Tom Fox (19:28):

And then the other thing that struck me is the importance of the rigor of your investigation. So that really for you, your colleagues in the defense bar, that if information is going to be turned over, you have to have a rigorous process that recognizing that process really scrutinized, could be scrutinized by those who maybe somewhat antithetical to the outcome of your investigation. I was wondering if you might have some thoughts on the importance of documentation of your internal investigation, but even more than the documentation, the rigor of your investigation.

Mike Huneke (20:03):

Great question Tom, and absolutely. Doing an investigation that would satisfy particularly main justice officials, maybe political appointees, that a settlement is appropriate is much different than doing an investigation that's geared toward identifying, preserving, tracking evidence that may be necessary in either criminal or civil prosecutions or trials. And so the specter of more and more former employees who have been terminated as the result of investigation being more and more assertive in their rights, places a much higher burden on the investigation. And you're right to point out two aspects of it, the process aspect, and then the rigor of it. Certainly from a process aspect, and going back to my prior comments about sometimes more formal investigative requests actually help you because they trigger a formal process of what's happening, absolutely there needs to be a lot of attention on documenting and tracking what's happening, why is it happening.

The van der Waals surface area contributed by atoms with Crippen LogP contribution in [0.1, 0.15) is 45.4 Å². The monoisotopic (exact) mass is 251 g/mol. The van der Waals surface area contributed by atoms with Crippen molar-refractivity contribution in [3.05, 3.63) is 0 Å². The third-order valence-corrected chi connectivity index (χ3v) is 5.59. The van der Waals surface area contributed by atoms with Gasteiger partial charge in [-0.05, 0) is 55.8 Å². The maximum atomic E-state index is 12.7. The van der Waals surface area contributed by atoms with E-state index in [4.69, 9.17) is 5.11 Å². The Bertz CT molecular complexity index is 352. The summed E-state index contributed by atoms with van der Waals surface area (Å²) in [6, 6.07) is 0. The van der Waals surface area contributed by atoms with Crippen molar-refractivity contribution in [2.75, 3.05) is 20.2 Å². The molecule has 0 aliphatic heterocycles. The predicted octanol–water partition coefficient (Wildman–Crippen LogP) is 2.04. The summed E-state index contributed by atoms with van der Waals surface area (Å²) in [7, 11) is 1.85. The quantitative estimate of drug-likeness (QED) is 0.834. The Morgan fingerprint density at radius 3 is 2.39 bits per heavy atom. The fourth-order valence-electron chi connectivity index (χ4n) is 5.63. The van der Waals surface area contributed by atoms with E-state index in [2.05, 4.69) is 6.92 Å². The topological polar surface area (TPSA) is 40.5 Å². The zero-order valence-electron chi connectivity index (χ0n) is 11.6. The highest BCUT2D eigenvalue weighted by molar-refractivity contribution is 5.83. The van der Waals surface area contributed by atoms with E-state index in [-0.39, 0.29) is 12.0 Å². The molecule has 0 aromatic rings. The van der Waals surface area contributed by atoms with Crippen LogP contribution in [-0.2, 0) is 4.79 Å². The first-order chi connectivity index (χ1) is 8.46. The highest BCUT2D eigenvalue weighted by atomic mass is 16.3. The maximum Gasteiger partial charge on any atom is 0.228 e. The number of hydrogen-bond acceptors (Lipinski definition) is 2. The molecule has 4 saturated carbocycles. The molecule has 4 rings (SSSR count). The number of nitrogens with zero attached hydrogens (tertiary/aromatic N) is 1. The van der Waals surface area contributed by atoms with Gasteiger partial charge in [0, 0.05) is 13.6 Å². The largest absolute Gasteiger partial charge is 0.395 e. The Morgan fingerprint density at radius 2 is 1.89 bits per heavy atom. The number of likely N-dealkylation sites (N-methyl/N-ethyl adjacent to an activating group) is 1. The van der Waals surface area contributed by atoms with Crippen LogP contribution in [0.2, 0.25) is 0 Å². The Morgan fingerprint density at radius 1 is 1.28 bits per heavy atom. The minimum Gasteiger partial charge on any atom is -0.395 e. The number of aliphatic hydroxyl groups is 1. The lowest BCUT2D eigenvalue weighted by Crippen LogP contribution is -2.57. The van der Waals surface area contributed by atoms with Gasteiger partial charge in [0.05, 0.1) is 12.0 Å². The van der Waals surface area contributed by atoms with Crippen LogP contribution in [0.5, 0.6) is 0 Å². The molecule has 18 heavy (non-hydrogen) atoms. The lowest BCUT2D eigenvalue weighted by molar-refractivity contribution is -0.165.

Mike Huneke (21:07):

I think it's a good practice to make sure that you have work plans that you're tracking, that those work plans do and should evolve as the investigation tracks, but they can be great contemporaneous records of what decisions were made and why. And in particular, if there's allegations later that, well, the government was just telling you what to do, there may be other reasons why you did what you did, and it's important to document that in a work plan. As far as the rigor of investigations, I don't think it necessarily means that everyone now has to boil the ocean or anything like that. But it does mean, I think that part of your decision on certainly what maybe you preserve, identify and preserve initially, and then maybe eventually review should have as a factor that you're considering, those decisions should be considering, what if these employees come after us later?